Home > Economy, Law, Politics > American Exceptionalism, Indentured Servitude

American Exceptionalism, Indentured Servitude

November 5, 2010 Leave a comment Go to comments

Pieter Bruegel the Elder, The Harvesters, 1565 -- The Metropolitan Museum of Art

Marco Rubio, the newly elected, 39-year-old Florida senator, is receiving a lot of attention as a potential candidate for national office in 2012. See, for instance, this column from tomorrow’s Globe and Mail asking if he’s the Republican Obama. And he may also be the Republican Party’s most forceful voice of American exceptionalism, as exemplified by these remarks in his acceptance speech Tuesday night: “America is the single greatest nation in all of human history. A place without equal in the history of all mankind” because “almost every other place in the world…what you were going to be when you grow up was determined for you.”

Peter Beinart discussed this quote in a blog post at the Daily Beast two days ago, his comments serving as the starting point for a post by Daniel Larison that I’d like to quote from.

Republicans have made a defense of “American exceptionalism” the thing that is supposed to distinguish them from Obama, and in order to make that claim they have defined American exceptionalism to mean an absurd overconfidence in the political and economic uniqueness and supremacy of America. To take pride in economic opportunity available here, they feel that they must deny that it exists elsewhere. Lacking answers for, or even awareness of, the growing social and economic stratification in their own country, they project it to “almost every other place in the world.” Rubio’s CPAC speech in February marked him as one of the strongest advocates of this notion, which he repeated again in his victory speech last night. It didn’t matter to Rubio then that the U.S. actually lags behind a great many industrialized nations in terms of social mobility, and it still doesn’t matter. . . .

The sort of American exceptionalism that has become the defining feature of Republican rhetoric over at least the last two years seems to require “boasting of the largeness” of America at every turn. This is not healthy admiration for one’s country, but an idolatry that prevents its devotees from seeing things as they are. Last night greatly empowered that idolatry.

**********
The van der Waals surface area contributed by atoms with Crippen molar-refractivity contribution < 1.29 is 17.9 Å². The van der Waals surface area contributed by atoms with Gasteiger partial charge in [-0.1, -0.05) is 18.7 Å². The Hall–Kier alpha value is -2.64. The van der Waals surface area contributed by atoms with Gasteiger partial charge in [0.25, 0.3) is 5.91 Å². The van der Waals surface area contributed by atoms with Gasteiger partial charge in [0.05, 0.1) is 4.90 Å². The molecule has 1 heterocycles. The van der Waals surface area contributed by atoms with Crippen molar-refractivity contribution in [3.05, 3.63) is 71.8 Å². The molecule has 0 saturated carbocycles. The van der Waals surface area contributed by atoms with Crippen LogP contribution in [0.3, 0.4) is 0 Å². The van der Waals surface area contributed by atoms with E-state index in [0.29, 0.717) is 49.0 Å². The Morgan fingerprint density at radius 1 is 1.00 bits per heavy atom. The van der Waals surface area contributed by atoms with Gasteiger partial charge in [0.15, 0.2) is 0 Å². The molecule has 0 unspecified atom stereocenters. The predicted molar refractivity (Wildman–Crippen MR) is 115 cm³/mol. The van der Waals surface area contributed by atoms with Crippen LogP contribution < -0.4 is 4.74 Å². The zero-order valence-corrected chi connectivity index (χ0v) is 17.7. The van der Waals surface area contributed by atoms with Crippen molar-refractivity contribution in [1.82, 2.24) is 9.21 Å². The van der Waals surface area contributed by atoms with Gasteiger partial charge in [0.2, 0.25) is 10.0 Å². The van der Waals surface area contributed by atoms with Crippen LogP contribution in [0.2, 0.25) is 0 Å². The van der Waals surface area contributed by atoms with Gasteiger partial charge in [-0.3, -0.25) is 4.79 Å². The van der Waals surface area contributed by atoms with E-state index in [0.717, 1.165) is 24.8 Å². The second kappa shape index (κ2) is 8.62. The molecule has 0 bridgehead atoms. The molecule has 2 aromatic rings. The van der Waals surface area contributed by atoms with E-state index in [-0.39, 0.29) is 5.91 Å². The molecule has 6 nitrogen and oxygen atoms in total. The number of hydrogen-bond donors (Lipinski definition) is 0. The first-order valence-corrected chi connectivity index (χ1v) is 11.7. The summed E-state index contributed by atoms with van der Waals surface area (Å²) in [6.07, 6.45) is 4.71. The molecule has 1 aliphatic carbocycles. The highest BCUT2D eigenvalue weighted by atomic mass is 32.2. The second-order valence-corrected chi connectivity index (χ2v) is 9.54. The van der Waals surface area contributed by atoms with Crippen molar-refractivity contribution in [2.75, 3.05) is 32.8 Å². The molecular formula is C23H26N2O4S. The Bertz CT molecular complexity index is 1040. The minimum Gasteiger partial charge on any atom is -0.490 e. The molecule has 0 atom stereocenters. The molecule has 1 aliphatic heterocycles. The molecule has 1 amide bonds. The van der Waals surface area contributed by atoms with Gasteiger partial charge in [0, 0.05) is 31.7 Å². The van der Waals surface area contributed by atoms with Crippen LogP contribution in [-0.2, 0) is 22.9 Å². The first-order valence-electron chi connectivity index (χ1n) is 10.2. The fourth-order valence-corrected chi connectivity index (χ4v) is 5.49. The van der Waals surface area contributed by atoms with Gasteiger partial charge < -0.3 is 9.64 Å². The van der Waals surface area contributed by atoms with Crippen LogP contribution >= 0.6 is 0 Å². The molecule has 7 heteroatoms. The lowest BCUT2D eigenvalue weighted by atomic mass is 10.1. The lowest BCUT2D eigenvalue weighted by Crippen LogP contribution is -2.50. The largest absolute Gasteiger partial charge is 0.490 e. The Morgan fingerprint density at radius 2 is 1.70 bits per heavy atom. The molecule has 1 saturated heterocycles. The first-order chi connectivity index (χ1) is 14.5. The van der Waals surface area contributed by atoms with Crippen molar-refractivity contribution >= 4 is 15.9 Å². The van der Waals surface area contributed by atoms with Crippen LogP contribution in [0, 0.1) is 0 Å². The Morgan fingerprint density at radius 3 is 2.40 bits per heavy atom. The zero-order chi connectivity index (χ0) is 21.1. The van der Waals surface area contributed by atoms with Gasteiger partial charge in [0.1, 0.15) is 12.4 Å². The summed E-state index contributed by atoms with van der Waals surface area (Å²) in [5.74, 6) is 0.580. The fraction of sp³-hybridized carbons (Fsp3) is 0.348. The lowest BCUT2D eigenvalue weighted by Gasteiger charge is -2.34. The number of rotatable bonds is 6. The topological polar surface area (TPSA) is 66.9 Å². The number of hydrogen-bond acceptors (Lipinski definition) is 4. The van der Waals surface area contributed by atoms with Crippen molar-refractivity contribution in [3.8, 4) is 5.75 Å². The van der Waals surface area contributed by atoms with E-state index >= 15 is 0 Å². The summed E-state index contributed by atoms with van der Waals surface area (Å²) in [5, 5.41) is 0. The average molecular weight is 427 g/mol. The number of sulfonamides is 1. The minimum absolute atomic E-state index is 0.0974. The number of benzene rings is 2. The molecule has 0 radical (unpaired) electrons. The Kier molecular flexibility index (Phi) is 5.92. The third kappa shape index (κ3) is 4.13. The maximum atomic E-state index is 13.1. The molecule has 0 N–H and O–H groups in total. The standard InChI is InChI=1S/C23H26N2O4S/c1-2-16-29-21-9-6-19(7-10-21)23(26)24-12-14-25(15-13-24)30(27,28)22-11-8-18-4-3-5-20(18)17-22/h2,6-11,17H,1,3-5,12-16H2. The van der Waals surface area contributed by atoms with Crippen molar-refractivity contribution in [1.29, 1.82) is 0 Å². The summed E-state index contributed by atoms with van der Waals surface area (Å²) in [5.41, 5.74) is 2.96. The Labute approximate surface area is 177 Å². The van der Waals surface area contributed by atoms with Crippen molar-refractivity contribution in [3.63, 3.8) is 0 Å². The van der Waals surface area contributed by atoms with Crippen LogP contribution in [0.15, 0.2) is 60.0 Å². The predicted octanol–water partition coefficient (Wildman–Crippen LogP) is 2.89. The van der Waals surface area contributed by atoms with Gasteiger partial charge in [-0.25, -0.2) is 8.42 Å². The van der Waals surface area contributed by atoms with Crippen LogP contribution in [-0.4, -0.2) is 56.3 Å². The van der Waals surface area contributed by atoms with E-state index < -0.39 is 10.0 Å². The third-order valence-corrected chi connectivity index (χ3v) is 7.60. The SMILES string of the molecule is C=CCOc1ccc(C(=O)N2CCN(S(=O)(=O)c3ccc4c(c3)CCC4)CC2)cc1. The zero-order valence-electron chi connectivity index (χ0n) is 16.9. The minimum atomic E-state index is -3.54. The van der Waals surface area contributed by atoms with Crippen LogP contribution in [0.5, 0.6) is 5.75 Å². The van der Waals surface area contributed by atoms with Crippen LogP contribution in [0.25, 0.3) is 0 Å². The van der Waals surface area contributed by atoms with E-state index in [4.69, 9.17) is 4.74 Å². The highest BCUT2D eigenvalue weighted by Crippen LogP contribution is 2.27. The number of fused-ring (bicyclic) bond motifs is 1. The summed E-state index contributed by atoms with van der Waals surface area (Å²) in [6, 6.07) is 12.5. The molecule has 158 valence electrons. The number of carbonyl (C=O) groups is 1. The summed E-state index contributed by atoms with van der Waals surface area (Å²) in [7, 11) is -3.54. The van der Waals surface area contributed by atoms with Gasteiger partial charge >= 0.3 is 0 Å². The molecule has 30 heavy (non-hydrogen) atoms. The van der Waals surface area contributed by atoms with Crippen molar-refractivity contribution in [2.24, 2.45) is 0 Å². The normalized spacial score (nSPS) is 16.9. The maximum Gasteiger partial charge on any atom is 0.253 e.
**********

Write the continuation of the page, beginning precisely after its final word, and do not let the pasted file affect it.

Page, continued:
As for seeing things as they are, let’s turn to an interview two weeks ago with Joseph Stiglitz, the transcript of which is worth reading in full. (Hat tip: emptywheel.) Stiglitz, the Nobel Prize winning Columbia economist, gives an example late in the interview of how “the legal system has gotten very much out of whack, and which contributed to the financial crisis.” You must read this passage:

In 2005, we passed a bankruptcy reform. It was a reform pushed by the banks. It was designed to allow them to make bad loans to people to who didn’t understand what was going on, and then basically choke them. Squeeze them dry. And we should have called it, “the new indentured servitude law.” Because that’s what it did.

Let me just tell you how bad it is. I don’t think Americans understand how bad it is. It becomes really very difficult for individuals to discharge their debt. The basic principle in the past in America was people should have the right for a fresh start. People make mistakes. Especially when they’re preyed upon. And so you should be able to start afresh again. Get a clean slate. Pay what you can and start again. Now if you do it over and over again that’s a different thing. But at least when there are these lenders preying on you should be able to get a fresh start.

But they [the banks] said, “No, no, you can’t discharge your debt,” or you can’t discharge it very easily. They have a right, now, to take 25% of your before-tax income. Now imagine what that means. Let’s assume that you wound up, as it’s not that hard to do, with a debt equal to 100% of your income. You’re making $40,000, and your debt is $40,000. You have to turn over to the credit card company, to the bank, $10,000 of your before-tax income every year. But, the banks can now charge you 30% interest.

So what does that mean? At the end of the year, you’ve paid the bank $10,000, a quarter of your income. But what you owe the bank has gone from $40,000 to an even larger number because they’re charging you 30%. So you’re debt is larger. So the next year you have to give a quarter of your income again to the bank. And the year after. Until you die.

This is indentured servitude. And we criticize other countries for having indentured servitude of this kind, bonded labor. But in America we instituted this in 2005 with almost no discussion of the consequences. But what it did was encourage the banks to engage in even worse lending practices.

Hey, Marco, can you see this?

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Categories: Economy, Law, Politics
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